The above also makes it clear that taxpayers should be advocating for all bars and restaurants, heck all service industries where tips are common place, to move to this business model of not allowing tips and instead paying a “living wage”. It means that these types of employees (those that earn tips) will pay the appropriate amount of taxes AND benefit premiums, putting them on a level playing field as all other employees and leading to at least an additional $1-2billion in tax revenues per year. That $1-2billion could be used to fund health care, schools, affordable housing, or child benefits. The opportunity cost of that lost revenue is, for many, substantial.

Appearance Before the House of Commons Standing Committee on Finance


Speaking Notes for Lindsay Tedds

Associate Professor of Economics

School of Public Administration, University of Victoria

Appearance Before the House of Commons Standing Committee on Finance

In Relation to its Study of Parts 1 to 4 of Bill C-31

May 8, 2014, 5:00PM-6:30PM EDT


Good afternoon, my name is Dr. Lindsay Tedds and I am an Associate Professor of Economics in the School of Public Administration at the University of Victoria. My primary area of expertise is Canadian tax policy, particularly the design and implementation of tax policy. I have written a number of peer reviewed journals articles, book chapters, and technical reports, as well as two books in this field.

I would like to thank the Committee for providing me with the opportunity to share my views on two tax policy measures included in Bill C-31, namely:

  • The elimination of the need for individuals to apply for the GST/HST tax credit and allowing the Minister of National Revenue to automatically determine if an individual is eligible to receive the credit; and
  • Yet another one-year extension of the mineral exploration tax credit for flow-through share investors.

Change in application for GST/HST Credit

One of the biggest challenges levied against the GST/HST is that it is regressive. However, there are features of the GST/HST implementation that offset its regressivity, including the GST/HST tax credit. The purpose of the GST/HST tax credit is to help offset the amount of GST/HST taxes paid by low and middle income households.

Without the passage of Bill C-31, the status quo for applying for this important tax credit would remain, which would be very unfortunate. The current administration of the GST/HST tax credit requires individuals to apply every year by “checking the GST/HST Credit application box on their annual income tax return.” (Budget 2014, p. 327). By using this opt-in method low income individuals who overlook the box or do not understand what is meant by the question and do not check the box miss out on this very important tax credit.

Through Bill C-31, the federal government is making a very significant and important reform to the administration of the GST/HST tax credit. Bill C-31 eliminates the need for an individual to apply for the GST/HST Credit and to allow the Canada Revenue Agency to automatically determine if an individual is eligible to receive the GST/HST Credit.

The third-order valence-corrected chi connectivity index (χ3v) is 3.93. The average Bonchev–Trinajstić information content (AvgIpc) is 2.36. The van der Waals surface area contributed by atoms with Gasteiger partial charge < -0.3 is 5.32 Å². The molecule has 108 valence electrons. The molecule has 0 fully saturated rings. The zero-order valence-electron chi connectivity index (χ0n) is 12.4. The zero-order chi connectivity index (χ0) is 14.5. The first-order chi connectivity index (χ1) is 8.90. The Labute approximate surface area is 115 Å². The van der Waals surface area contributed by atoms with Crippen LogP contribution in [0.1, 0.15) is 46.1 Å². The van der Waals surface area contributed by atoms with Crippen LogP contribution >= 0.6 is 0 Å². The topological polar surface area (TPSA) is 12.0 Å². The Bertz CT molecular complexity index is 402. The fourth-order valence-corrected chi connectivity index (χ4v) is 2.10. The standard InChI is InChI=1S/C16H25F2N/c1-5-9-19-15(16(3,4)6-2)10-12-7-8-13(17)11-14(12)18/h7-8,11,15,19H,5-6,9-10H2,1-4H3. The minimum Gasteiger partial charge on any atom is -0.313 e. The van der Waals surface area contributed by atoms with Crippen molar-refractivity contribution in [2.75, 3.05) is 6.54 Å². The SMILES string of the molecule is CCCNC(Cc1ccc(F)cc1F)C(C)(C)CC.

I applaud this move: away from the opt-in method and towards this assessed method. This credit is an important way to get money into the hands of low and middle income Canadians and this simple change will likely make a big difference to some very deserving households.

Extension of the Mineral Exploration Tax Credit

The Mineral Exploration Tax Credit (METC), in form and function, dates back to 2000, when it was called the Investment Tax Credit for Exploration (ITCE). The impetus for this 15% non-refundable investment tax credit for investors in flow-through shares of mineral exploration companies was the low price of metals that occurred throughout the 1990s and which caused a significant contraction in mineral exploration. Despite metal prices rebounding by the mid-2000s, the tax credit, originally set to expire in 2003, has been continuously renewed for between one- to three-year periods. The METC was last set to expire in March 31, 2014, but Bill C-31 extends this tax credit for yet another year, despite metal prices currently being at historically high levels.

Not only have the conditions that prompted the creation of the tax credit disappeared, that of low mining prices, there is no evidence of the effectiveness of the tax credit. There is no evidence that the METC induces increased exploration activityover that stimulated by commodity prices. On the investor side, the METC subsidizes high risk investments and appears to be predominately used for tax planning purposes by high income taxpayers rather than for calculated investment purposes. The consequence is that the tax credit channels investment money away from other more lucrative, but unsubsidized investments. In fact, the rate of return of investments that qualify for the METC have been very poor, suggesting that the tax regime is the sole impetus for the investment. On the administration side, the METC regime is associated with high administrative and compliance costs, benefiting only tax lawyers and accountants.

It is time to end this tax credit that benefits wealthy investors and subsidizes poor performing investments. Doing so will help restore fairness to our tax system and close a loophole with little discernable benefit to the tax payers that fund it.


In closing, I want to thank you for providing me with this opportunity to provide you with my views on these two measures contained in Bill C-31. I look forward to your questions.

Thank you.